A Democratic state lawmaker from Baltimore has introduced a bill that would prohibit Maryland judges from issuing civil arrest warrants for tenants being sued for less than $5,000 in unpaid rent — the “Jared Kushner Act.”

Del. Bilal Ali’s proposed legislation comes five months after The Baltimore Sun reported that the apartment management company owned by Kushner, son-in-law and top adviser to President Donald Trump, was the most aggressive landlord in Maryland in obtaining civil arrest warrants called “body attachments” against tenants.

Ali’s bill seeks to curb the controversial debt-collection tactic that other lawmakers failed to limit last year even with the support of Attorney General Brian Frosh. The bill proposes that courts “may not issue a body attachment for a tenant who is a defendant in a landlord-tenant action in which the amount of rent claimed does not exceed $5,000, exclusive of interest and costs.”

Kushner affiliates had filed at least 1,250 legal actions in the state from 2013 through August last year, The Sun’s analysis showed. Judges awarded a total of $5.4 million in judgments against tenants who owed an average of $4,400, The Sun found. That included the original debts, plus lawyers’ fees, court costs and interest.

Since 2013 — the first full year in which the Kushner Cos.’ Westminster Management began managing 17 apartment complexes in Maryland — corporate entities affiliated with the firm sought the civil arrest of 105 former tenants for failing to appear in court to face allegations of unpaid debt, more than any other landlord in the state over that time.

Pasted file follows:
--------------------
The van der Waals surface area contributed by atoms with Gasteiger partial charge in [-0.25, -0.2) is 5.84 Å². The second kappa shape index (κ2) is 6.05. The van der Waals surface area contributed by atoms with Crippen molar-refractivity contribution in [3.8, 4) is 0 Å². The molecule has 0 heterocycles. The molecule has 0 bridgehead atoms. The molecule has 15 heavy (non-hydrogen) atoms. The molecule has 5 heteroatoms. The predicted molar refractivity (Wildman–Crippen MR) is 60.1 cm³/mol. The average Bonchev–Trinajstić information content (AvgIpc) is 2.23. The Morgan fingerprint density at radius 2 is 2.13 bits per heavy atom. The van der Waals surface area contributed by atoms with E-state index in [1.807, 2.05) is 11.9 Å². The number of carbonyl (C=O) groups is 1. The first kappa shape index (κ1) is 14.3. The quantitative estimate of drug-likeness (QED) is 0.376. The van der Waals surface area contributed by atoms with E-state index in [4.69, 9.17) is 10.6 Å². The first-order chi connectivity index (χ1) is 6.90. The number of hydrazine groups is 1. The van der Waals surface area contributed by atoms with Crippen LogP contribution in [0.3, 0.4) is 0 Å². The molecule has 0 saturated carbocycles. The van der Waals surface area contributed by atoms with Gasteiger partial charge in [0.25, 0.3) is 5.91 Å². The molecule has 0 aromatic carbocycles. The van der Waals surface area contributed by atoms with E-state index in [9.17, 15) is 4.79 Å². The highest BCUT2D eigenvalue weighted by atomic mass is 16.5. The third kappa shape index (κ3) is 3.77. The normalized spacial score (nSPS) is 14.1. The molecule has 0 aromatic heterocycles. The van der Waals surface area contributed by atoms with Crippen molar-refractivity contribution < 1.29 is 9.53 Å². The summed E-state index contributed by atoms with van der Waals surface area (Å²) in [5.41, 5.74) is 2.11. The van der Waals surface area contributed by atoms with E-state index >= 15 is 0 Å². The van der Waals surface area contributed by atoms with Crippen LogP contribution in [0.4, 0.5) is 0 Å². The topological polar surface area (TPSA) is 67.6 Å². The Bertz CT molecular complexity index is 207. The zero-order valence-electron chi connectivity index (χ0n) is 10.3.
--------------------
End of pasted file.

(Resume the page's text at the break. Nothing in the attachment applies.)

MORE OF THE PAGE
“Regressive policies that hurt and even incarcerate the poor have historically been the norm. This bill prohibits policies that were developed to hurt poor communities and jail poor residents,” Ali told The Sun.

Landlords have said that body attachments are often the only way to get tenants to come to court to answer claims about money they allegedly owe.

“Our local counsel in Maryland handled these matters consistent with other attorneys in similar situations there and in accordance with Maryland law,” said Christine Taylor, a spokeswoman for the Kushner Cos. “A body attachment is issued by a court for the failure to abide by two court orders, and is not in any way related to the ability or failure of a debtor to pay a debt. ...

“It is clear that this proposed bill with its proposed name is politically motivated,” she added. “For a couple of local politicians to sponsor a bill called the Jared Kushner Act when neither Kushner Companies nor Jared Kushner, when he worked at Kushner Companies, had anything to do with these issues is petty.”

Kushner was CEO of the Kushner Cos., the parent company of Westminster Management, from 2008 until Jan. 19, 2017, when he stepped down to join the Trump administration. He retains ownership.

Sen. Wayne Norman, an attorney who represents landlords, said judges approve body attachments only after tenants repeatedly ignore court orders to show up to address the debt. “It doesn’t matter about the dollar amount,” the Harford County Republican said. “If it’s a $50 debt, you still have to obey a court order.”